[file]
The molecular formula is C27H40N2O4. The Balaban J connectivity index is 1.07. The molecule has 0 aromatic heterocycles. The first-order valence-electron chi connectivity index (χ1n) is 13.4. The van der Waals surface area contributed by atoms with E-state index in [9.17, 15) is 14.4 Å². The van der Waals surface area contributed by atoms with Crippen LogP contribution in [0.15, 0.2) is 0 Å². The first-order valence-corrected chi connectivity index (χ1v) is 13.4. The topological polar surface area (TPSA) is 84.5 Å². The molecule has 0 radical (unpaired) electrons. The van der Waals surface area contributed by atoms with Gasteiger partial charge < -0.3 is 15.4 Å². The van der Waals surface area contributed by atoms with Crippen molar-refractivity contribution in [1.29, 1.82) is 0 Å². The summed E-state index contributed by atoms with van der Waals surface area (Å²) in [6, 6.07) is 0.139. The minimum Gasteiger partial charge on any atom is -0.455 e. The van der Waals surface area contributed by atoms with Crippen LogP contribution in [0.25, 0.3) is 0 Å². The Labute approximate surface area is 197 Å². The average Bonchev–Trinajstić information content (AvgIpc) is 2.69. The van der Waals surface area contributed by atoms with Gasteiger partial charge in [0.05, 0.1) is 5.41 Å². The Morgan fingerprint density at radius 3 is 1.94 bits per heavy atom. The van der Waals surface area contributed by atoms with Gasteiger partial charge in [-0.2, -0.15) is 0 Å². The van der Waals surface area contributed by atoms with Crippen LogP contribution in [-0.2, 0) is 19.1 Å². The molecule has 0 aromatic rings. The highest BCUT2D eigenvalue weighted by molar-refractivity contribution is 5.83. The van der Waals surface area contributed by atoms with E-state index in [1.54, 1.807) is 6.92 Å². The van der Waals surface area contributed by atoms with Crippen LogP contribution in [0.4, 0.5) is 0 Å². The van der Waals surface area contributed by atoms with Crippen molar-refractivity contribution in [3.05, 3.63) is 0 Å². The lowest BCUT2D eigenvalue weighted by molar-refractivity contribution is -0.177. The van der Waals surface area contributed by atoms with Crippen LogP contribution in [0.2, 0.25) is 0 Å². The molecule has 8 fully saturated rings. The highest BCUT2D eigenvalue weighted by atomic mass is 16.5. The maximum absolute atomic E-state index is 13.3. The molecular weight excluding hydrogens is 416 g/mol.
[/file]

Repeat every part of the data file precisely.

The molecular formula is C27H40N2O4. The Balaban J connectivity index is 1.07. The molecule has 0 aromatic heterocycles. The first-order valence-electron chi connectivity index (χ1n) is 13.4. The van der Waals surface area contributed by atoms with E-state index in [9.17, 15) is 14.4 Å². The van der Waals surface area contributed by atoms with Crippen LogP contribution in [0.15, 0.2) is 0 Å². The first-order valence-corrected chi connectivity index (χ1v) is 13.4. The topological polar surface area (TPSA) is 84.5 Å². The molecule has 0 radical (unpaired) electrons. The van der Waals surface area contributed by atoms with Gasteiger partial charge < -0.3 is 15.4 Å². The van der Waals surface area contributed by atoms with Crippen molar-refractivity contribution in [1.29, 1.82) is 0 Å². The summed E-state index contributed by atoms with van der Waals surface area (Å²) in [6, 6.07) is 0.139. The minimum Gasteiger partial charge on any atom is -0.455 e. The van der Waals surface area contributed by atoms with Crippen LogP contribution in [0.25, 0.3) is 0 Å². The Labute approximate surface area is 197 Å². The average Bonchev–Trinajstić information content (AvgIpc) is 2.69. The van der Waals surface area contributed by atoms with Gasteiger partial charge in [0.05, 0.1) is 5.41 Å². The Morgan fingerprint density at radius 3 is 1.94 bits per heavy atom. The van der Waals surface area contributed by atoms with Gasteiger partial charge in [-0.2, -0.15) is 0 Å². The van der Waals surface area contributed by atoms with Crippen LogP contribution in [-0.2, 0) is 19.1 Å². The molecule has 0 aromatic rings. The highest BCUT2D eigenvalue weighted by molar-refractivity contribution is 5.83. The van der Waals surface area contributed by atoms with E-state index in [1.54, 1.807) is 6.92 Å². The van der Waals surface area contributed by atoms with Crippen LogP contribution in [0.4, 0.5) is 0 Å². The van der Waals surface area contributed by atoms with Crippen molar-refractivity contribution in [3.05, 3.63) is 0 Å². The lowest BCUT2D eigenvalue weighted by molar-refractivity contribution is -0.177. The van der Waals surface area contributed by atoms with Crippen LogP contribution in [0.2, 0.25) is 0 Å². The molecule has 8 fully saturated rings. The highest BCUT2D eigenvalue weighted by atomic mass is 16.5. The maximum absolute atomic E-state index is 13.3. The molecular weight excluding hydrogens is 416 g/mol.